4. 4. G.E. Amiel et al. / Patient Education and Counseling 60 (2006) 10–15 13 Effectiveness of the intervention was determined by comparing pre- and post-course OSCE scores of the study and control groups. Table 3 Results of pre- and post-test scores for study and control groups 2.3. Study and control group Pre-test 58.5 (S.D. 12.7) 57 (S.D. 10.4) Post-test 68.4 (S.D. 9.2) 58.1 (S.D. 9.5) Statistical significance p < 0.01 – Thirty-four GPs participating in a CME program were invited to participate in the study. Seventeen physicians who selected the ‘breaking bad news’ course served as the study group, and 17 physicians who selected a ‘Balint group’ course served as the control group [13]. The two groups were matched for age, sex and years in practice as GPs. Mean age of participants was 43.7years (S.D. 6.74) and 46.4years (S.D. 5.49), respectively (t = À1.228; p = 0.208; z = 1.623; p = .106), 10 female and 7 male doctors constituted the BBN group, while 11 and 6, respectively, constituted the Balint group (x2 = 0.125; p = 0.50), mean years of practice as GPs was 17.8 years and 19.4 years, respectively (t = À0.769; p = 0.432; z = À0.828; p = 0.413). In the Balint course, GPs held group discussions about patients and situations in their clinic that triggered exceptional emotional reactions. A clinical psychologist and a senior family physician conducted these discussions. GPs tried to understand their personal feelings of transference and counter transference and to get an insight as to their influence on doctor–patient interaction. Participants in both groups confirmed that they had not undergone previous training for content of the modules offered. Both the study and control groups took the OSCE as a pre-test before starting their respective courses. They took the same post-test examination, i.e. with the same case scenarios and same SP in each station, at the completion of their respective courses. SPs had no information concerning the course the participants attended, they were blind to treatment versus control group. The specific scenarios in the examination were intentionally not dealt with in the breaking bad news course. 2.4. Analysis Mean scores and standard deviations were calculated for each participant, station and the rating scales used in the examination. Reliability for the overall examination was calculated by the internal consistency statistic Chronbach alpha. Mean scores and standard deviations were calculated for both experimental and control groups. Independent sample t-tests was used to determine if there were significant differences between the study and control groups on entry into the program ( p < 0.05), and effect size was calculated to determine the impact of the interventions given to both study and control groups [14]. 3. Results All 34 physicians took both the pre- and post-tests (Table 3). Overall mean score for the pre-test was 57.3, S.D. Study group (BBN) (n = 17) Control group Statistical (Balint) (n = 17) significance – p < 0.01 Range: 20–100 (100: high performance). Overall result in the pre-test and post-test OSCE in breaking bad news for general practitioners. The study group took a breaking bad news course and the control group a ‘Balint’ course. 11.3 (range: 20–100). No significant difference on the pretest was found between the scores of the GPs from the study and control groups (58.5, S.D. 12.7 versus 57, S.D. 10.4, respectively; range: 20–100). Overall reliability of the pretest was high for a 2 h OSCE (a = 0.81). The GPs in the study group significantly increased their average grade on the post-test as compared to the pre-test (58.5, S.D. 12.7 versus 68.4, S.D. 9.2; range: 20–100), effect size 0.94, whereas the improvement in the performance of the control group was minimal (pre-test 57, S.D. 10.4 versus 58.1, S.D. 9.5, for the post-test; range: 20–100), effect size 0.23. Overall reliability of the post-test was a = 0.78. 4. Discussion and conclusion 4.1. Discussion At no time is effective communication more important and challenging than when a physician is required to deliver bad news or tragic information to patients and their families. Receiving a medical diagnosis may be overwhelming regardless of the care the physician takes in communicating the news. Jonsen et al. have stated, ‘‘the truth may be brutal, but the telling of it should not be’’. ([15]). Little is known to date about actual physician performance in providing bad news and the emotional support they may or may not provide the patient. Many courses and guidelines aimed at improving the ability of physicians to present bad news have been described [2–6,16–25]. Most of these models and guidelines focused on the technique of breaking bad news, neglecting the accompanying emotions and personal attitudes of the involved physicians. The instruction module offered to physicians in the study group focused on providing the knowledge, skills and attitudes that would assist them with breaking bad news in diverse situations. The cases presented during the course represented a wide variety of possibilities that doctors might encounter during their day-to-day practice. Some of the cases were designed to deal not only with delivering the bad news but also on coping with its emotional consequences. Documentation of the effectiveness of courses devoted to learning how to break bad news, or the assessment of physician’s competence in breaking bad news are scarce. In
  5. 5. 14 G.E. Amiel et al. / Patient Education and Counseling 60 (2006) 10–15 the few attempts that were found in the literature, the decision whether a physician is capable of adequately breaking bad news to a patient was usually based on one (or two at the most) interactions evaluated by communication experts [4,19–22]. The OSCE used in this study proved to be a reliable and valid tool to assess the ability of physicians in breaking bad news. Validity of the OSCE has been achieved through: (1) the questionnaire (content validity), which was developed by two experts in patient–doctor communication including BBN; (2) the OSCE scenarios, which were developed by three expert family physicians, based on their clinical experience. The large effect size (close to one standard deviation) for the study group provides evidence of the effectiveness of the intervention in this group of physicians. Global ratings of performance on OSCE stations have been shown to have promising psychometric properties [25]. Subjective global ratings have been shown to yield more reliable and valid information on the performance of practicing physicians than the objective detailed checklists of the traditional OSCE, which are characterized by a lack of flexibility in rewarding different approaches to problem solving [26]. The utilization of Likert scale type global ratings as opposed to detailed checklists as the assessment tool in our stations enabled the SPs to assess the quality of the doctor–patient interaction, and not merely the technical aspects of breaking bad news. It is well documented in the literature that SPs can be appropriate evaluators of communication skills [3,16]. Our findings also demonstrate the feasibility of utilizing welltrained SP as the evaluator of the physicians’ breaking bad news skills, and not necessarily a communication expert. SPs have also provided feedback to examinees after the encounter, which may prove to be an effective educational methodology [4]. As demonstrated in our study, the experience of the GPs does not always reflect competence. It is questionable, therefore, whether physicians who have practiced for many years, but have not obtained necessary communication skills, possess the required proficiency to adequately provide bad news to their patients. The present study demonstrated the effectiveness of the breaking bad news course developed for veteran GPs. Furthermore, by comparing the study and control groups, we demonstrated that a course focusing on the specific skills required to deliver bad news is significantly superior to a more diffuse experience of discussing communication issues and personal experiences as in the Balint group. It would appear that the consciousness raising experience and opportunity to discuss personal experience with colleagues, such as is practiced in the Balint group, does in of itself not improve doctors’ competence in delivering bad news, and dealing with patients’ feelings. Our study demonstrated that the OSCE can be utilized as a reliable and valid tool to assess physicians’ competence in BBN. Moreover, it can evaluate the quality of BBN training, as reflected by the participants’ performance at the end of the course. However, it will be necessary to further examine if our measure can serve as an effective screening tool for the identification of family physicians who are in need of enhancement of their communication skills. A major drawback of this assessment tool, as pointed out by the examinees, is the artificial situation in which the physician is required to deliver bad news to eight consecutive patients. Examinees reported that although they were obviously aware that it was a simulation, the OSCE was extremely demanding emotionally. Undoubtedly, in real life, family physicians do not experience such intensive encounters successively. Other drawbacks of the present study include the small size of the population, and the fact that participants chose the intervention instead of being selected randomly. Although most of them did not know what a Balint group was, their choice may express their personal perception that they do not need the breaking bad news course. However, in dealing with emotions, it was speculated that the Balint group might also contribute to breaking bad news skills as much as a specific course. Furthermore, we realize that this is not a direct reflection of performance in actual practice, and the predictive validity is yet to be determined. Therefore, this study is not complete without evaluation of these acquired skills as applied to real patients. The extent of long-term retention of these skills and the timing of reinforcement are unexplored fields that provide future challenges in the research of breaking bad news. 4.2. Conclusions The OSCE utilizing SPs as evaluators can be utilized as a reliable and valid tool to assess the communication skill of breaking bad news to patients. 4.3. Practice implications BBN training can and should be evaluated by valid and reliable measures. SPs can serve as reliable evaluators of BBN training. References [1] Forrester J. Postal diagnosis: breaking the bad news in the 17th century. Br Med J 1995;331:1694–6. [2] Fallowfield L, Jenkins V. Communicating sad, bad, and difficult news in medicine. Lancet 2004;363:312–9. [3] Rosenbaum ME, Kreiter C. Teaching delivery of bad news using experiential sessions with standardized patients. Teach Learn Med 2002;14:144–9. [4] Rosenbaum ME, Ferguson KJ, Lobas JG. Teaching medical students and residents skills for delivering bad news: a review of strategies. Acad Med 2004;79:107–17. [5] Buckman R. How to break bad news—a guide for health care professionals. Baltimore, MD: The Johns Hopkins University Press, 1992.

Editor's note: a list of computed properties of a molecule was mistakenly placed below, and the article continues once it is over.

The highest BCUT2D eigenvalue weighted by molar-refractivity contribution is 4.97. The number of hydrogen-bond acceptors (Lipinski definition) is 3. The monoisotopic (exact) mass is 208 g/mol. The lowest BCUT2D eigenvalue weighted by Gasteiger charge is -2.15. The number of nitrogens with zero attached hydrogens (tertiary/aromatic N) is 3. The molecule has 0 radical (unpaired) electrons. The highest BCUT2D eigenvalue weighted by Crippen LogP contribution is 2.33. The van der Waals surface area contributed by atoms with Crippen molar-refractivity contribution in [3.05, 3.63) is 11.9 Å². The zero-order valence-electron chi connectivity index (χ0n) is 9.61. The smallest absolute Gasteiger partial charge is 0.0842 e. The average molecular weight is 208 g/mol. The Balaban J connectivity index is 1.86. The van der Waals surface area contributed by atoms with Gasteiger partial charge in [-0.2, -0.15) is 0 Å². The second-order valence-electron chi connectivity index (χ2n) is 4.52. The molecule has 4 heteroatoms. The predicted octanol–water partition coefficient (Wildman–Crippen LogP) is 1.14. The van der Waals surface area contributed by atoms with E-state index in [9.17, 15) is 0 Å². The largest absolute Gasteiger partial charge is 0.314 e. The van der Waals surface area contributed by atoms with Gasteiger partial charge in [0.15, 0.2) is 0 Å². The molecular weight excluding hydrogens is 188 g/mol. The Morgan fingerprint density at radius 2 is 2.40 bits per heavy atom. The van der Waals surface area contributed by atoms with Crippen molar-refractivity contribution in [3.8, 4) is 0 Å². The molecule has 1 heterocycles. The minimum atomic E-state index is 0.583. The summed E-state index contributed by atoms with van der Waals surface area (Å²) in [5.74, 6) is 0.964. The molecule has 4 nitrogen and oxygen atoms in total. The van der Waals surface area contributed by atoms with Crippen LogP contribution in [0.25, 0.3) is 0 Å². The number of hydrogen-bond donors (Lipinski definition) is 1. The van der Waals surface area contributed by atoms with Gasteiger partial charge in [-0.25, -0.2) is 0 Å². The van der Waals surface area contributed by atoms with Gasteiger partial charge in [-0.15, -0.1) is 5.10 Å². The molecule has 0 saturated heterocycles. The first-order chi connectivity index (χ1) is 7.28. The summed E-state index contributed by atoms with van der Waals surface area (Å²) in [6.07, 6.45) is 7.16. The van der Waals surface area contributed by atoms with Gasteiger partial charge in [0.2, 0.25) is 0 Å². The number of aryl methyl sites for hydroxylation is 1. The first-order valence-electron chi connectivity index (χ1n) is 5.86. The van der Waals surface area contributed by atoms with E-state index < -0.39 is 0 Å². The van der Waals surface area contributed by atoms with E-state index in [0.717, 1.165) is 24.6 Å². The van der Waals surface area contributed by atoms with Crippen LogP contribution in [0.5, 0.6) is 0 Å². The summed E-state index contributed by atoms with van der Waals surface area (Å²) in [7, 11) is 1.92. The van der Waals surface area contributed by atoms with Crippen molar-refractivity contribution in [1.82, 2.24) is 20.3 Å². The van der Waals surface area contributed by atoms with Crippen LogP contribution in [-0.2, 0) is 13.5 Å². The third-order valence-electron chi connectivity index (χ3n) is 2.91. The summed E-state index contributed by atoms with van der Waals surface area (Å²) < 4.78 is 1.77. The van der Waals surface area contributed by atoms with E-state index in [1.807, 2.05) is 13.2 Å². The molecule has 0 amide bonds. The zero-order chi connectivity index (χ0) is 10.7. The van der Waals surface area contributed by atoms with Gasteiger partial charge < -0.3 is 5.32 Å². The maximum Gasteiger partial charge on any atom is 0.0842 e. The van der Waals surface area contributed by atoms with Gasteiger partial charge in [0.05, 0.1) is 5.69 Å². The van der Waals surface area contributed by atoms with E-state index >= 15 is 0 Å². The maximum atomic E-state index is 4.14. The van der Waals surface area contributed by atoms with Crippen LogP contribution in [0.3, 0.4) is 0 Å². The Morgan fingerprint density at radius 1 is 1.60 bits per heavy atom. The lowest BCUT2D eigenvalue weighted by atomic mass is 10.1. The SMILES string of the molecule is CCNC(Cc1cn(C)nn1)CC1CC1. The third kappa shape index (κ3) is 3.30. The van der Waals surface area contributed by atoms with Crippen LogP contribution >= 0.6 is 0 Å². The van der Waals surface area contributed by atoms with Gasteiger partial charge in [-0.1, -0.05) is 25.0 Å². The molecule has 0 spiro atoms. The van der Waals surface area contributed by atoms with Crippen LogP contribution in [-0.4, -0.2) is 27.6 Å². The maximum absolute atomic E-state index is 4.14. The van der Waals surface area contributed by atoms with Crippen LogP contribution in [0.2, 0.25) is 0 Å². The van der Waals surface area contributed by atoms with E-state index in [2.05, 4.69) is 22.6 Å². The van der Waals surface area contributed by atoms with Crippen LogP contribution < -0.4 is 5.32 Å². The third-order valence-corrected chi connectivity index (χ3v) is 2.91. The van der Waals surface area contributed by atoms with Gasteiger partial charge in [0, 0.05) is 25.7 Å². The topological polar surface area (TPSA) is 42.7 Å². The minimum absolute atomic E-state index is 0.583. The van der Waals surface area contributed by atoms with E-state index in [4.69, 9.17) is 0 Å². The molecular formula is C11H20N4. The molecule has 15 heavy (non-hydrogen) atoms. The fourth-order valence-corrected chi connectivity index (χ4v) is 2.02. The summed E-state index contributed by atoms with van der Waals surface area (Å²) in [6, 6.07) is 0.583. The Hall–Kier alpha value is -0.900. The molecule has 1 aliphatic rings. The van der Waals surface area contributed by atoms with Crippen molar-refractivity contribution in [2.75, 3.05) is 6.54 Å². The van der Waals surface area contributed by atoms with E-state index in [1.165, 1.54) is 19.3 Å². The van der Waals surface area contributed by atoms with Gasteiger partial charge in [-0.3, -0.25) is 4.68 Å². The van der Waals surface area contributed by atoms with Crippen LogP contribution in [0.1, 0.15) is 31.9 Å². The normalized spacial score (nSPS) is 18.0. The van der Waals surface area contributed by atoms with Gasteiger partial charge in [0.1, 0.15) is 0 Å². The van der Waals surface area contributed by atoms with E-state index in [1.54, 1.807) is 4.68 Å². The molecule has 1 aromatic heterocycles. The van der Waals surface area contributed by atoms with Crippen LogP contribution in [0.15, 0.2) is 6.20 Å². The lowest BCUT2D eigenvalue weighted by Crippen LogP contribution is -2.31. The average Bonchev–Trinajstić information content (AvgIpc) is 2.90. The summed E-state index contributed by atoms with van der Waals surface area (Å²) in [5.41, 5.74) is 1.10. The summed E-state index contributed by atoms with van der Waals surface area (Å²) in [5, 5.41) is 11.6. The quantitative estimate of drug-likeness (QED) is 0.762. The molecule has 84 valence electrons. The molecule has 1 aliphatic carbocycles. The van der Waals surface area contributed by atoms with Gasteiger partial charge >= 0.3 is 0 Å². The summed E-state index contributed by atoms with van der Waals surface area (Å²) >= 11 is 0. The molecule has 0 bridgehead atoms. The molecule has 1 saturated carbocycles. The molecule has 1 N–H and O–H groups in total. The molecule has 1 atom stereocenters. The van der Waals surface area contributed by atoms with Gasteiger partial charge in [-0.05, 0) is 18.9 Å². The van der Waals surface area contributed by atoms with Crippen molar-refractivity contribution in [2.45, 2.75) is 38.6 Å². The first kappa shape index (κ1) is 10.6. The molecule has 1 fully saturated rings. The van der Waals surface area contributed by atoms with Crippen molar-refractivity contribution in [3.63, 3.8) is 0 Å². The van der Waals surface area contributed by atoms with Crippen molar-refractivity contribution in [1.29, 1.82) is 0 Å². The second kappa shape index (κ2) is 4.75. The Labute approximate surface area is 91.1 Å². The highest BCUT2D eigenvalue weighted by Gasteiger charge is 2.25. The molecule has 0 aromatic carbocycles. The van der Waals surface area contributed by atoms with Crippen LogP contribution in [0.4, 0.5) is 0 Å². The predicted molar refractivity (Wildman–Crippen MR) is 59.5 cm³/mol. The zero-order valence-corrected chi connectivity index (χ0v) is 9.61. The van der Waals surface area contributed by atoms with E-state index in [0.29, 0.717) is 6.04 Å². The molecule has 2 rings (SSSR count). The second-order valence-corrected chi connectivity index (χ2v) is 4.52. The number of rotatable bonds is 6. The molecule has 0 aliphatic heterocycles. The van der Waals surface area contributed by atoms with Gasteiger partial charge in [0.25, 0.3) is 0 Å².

6. 6. G.E. Amiel et al. / Patient Education and Counseling 60 (2006) 10–15 [6] Baile WF, Buckman R, Lenzi R, Glober G, Beale EA, Kudelka AP. SPIKES—A six-step protocol for delivering bad news: application to the patient with cancer. Oncologist 2000;5:302–11. [7] Sykes N. Medical students’ fears about breaking bad news. Lancet 1989;2:564. [8] Dosanjh S, Barnes J, Bhandari M. Barriers to breaking bad news among medical and surgical residents. Med Educ 2001;35: 197–205. [9] Cantwell BM, Ramirez AJ. Doctor–patient communication: a study of junior house officers. Med Educ 1997;3:17–21. [10] Ptacek JT, Ptacek JJ, Ellison NM. ‘‘I’m sorry to tell you. . .’’ physicians’ reports of breaking bad news. J Behav Med 2001;24: 205–17. [11] Ungar L, Alperin M, Amiel GE, Beharier Z, Reis S. Breaking bad news: structured training for family medicine residents. Patient Educ Couns 2002;48:63–8. [12] Sharp PC, Pearce KA, Konen JC, Knudson MP. Using standardized patient instructors to teach health promotion interviewing skills. Fam Med 1996;28:103–6. [13] Brock CD, Stock RD. A survey of Balint group activities in U.S. family practice residency programs. Fam Med 1990;22:33–7. [14] Lipsey MW. Designed sensitivity. London, UK: Sage Publications, 1990. p. 31–32. [15] Jonsen A, Siegler M, Winslade W. Clinical ethics, 3rd ed., New York, NY: McGraw-Hill, 1992. p. 53. [16] Ladyshewsky R, Gotjamanos E. Communication skill development in health professional education: the use of standardized patients in combination with a peer assessment strategy. J Allied Health 1997;26:177–86. 15 [17] Cushing AM, Jones A. Evaluation of a breaking bad news course for medical students. Med Educ 1995;29:430–5. [18] Betson CL, Fielding R, Wong G, Chung SF, Nestel DF. Evaluation of two videotape instruction programmes on how to break bad news for Cantonese speaking medical students in Hong Kong. J Audiovisual Media Med 1997;20:172–7. [19] Balie WF, Kudelka AP, Beale EA, et al. Communication skills training in oncology: description and preliminary outcomes of workshops on breaking bad news and managing patient reactions to illness. Cancer 1999;86:887–97. [20] Ptacek JT, Eberhardt TL. Breaking bad news: a review of the literature. J Am Med Assoc 1996;276:496–502. [21] Miller SJ, Hope T, Talbot DC. The development of a structured rating schedule (the BAS) to assess skills in breaking bad news. Br J Cancer 1999;80:792–800. [22] Ambuel B, Mazzone MF. Breaking bad news and discussing death. Prim Care 2001;28:249–67. [23] Greenberg LW, Ochsenschlager D, O’Donnell R, Mastruserio J, Cohen GJ. Communicating bad news: a pediatric department’s evaluation of a simulated intervention. Pediatrics 1999;103:1210–6. [24] Viadya VU, Greenberg LW, Patel KM, Strauss LH, Pollack MM. Teaching physicians how to break bad news: a 1-day workshop using standardized parents. Arch Pediatr Adolesc Med 1999;153: 419–22. [25] Cohen R, Rothman AI, Poldre P, Ross J. Validity and generalizability of global ratings in an objective structured clinical examination. Acad Med 1991;66:545–8. [26] Norman GR, Davis D, Lamb S, Hannah E, Caulford P, Kaigas T. Competency assessment of primary care physicians as part of a peer review program. J Am Med Assoc 1993;270:1046–51.